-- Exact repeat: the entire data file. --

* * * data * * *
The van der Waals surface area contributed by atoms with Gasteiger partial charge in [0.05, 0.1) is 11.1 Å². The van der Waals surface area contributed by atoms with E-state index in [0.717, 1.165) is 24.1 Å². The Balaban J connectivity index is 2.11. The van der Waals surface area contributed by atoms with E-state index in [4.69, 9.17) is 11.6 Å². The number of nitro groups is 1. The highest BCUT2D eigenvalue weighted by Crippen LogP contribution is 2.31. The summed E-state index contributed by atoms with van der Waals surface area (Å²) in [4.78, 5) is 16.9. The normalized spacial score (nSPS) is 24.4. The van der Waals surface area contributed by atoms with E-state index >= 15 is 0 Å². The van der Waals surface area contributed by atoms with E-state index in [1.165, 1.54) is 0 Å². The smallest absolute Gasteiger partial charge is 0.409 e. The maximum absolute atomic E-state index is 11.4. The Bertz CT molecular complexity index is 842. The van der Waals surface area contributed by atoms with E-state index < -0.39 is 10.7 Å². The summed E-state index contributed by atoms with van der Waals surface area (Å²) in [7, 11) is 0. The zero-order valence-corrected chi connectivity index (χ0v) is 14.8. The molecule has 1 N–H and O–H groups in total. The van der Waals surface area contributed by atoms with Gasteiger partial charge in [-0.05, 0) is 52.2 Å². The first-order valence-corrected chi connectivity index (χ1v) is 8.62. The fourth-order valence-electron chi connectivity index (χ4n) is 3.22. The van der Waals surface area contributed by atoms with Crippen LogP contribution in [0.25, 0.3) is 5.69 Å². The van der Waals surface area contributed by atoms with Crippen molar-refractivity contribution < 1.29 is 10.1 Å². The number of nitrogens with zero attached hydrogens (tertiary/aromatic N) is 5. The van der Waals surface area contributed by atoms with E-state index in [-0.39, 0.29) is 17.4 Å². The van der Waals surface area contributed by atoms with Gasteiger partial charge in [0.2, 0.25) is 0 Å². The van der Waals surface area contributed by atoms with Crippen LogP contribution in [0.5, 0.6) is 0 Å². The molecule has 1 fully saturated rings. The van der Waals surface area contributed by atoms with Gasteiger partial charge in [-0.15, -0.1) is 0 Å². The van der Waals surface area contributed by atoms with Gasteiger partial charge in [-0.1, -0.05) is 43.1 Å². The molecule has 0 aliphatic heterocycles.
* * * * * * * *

The van der Waals surface area contributed by atoms with Gasteiger partial charge in [0.05, 0.1) is 11.1 Å². The van der Waals surface area contributed by atoms with E-state index in [0.717, 1.165) is 24.1 Å². The Balaban J connectivity index is 2.11. The van der Waals surface area contributed by atoms with E-state index in [4.69, 9.17) is 11.6 Å². The number of nitro groups is 1. The highest BCUT2D eigenvalue weighted by Crippen LogP contribution is 2.31. The summed E-state index contributed by atoms with van der Waals surface area (Å²) in [4.78, 5) is 16.9. The normalized spacial score (nSPS) is 24.4. The van der Waals surface area contributed by atoms with E-state index >= 15 is 0 Å². The van der Waals surface area contributed by atoms with E-state index in [1.165, 1.54) is 0 Å². The smallest absolute Gasteiger partial charge is 0.409 e. The maximum absolute atomic E-state index is 11.4. The Bertz CT molecular complexity index is 842. The van der Waals surface area contributed by atoms with E-state index < -0.39 is 10.7 Å². The summed E-state index contributed by atoms with van der Waals surface area (Å²) in [7, 11) is 0. The zero-order valence-corrected chi connectivity index (χ0v) is 14.8. The molecule has 1 N–H and O–H groups in total. The van der Waals surface area contributed by atoms with Gasteiger partial charge in [-0.05, 0) is 52.2 Å². The first-order valence-corrected chi connectivity index (χ1v) is 8.62. The fourth-order valence-electron chi connectivity index (χ4n) is 3.22. The van der Waals surface area contributed by atoms with Crippen LogP contribution in [0.25, 0.3) is 5.69 Å². The van der Waals surface area contributed by atoms with Crippen molar-refractivity contribution < 1.29 is 10.1 Å². The number of nitrogens with zero attached hydrogens (tertiary/aromatic N) is 5. The van der Waals surface area contributed by atoms with E-state index in [-0.39, 0.29) is 17.4 Å². The van der Waals surface area contributed by atoms with Gasteiger partial charge in [0.2, 0.25) is 0 Å². The van der Waals surface area contributed by atoms with Crippen LogP contribution in [0.5, 0.6) is 0 Å². The molecule has 1 fully saturated rings. The van der Waals surface area contributed by atoms with Gasteiger partial charge in [-0.15, -0.1) is 0 Å². The van der Waals surface area contributed by atoms with Gasteiger partial charge in [-0.1, -0.05) is 43.1 Å². The molecule has 0 aliphatic heterocycles.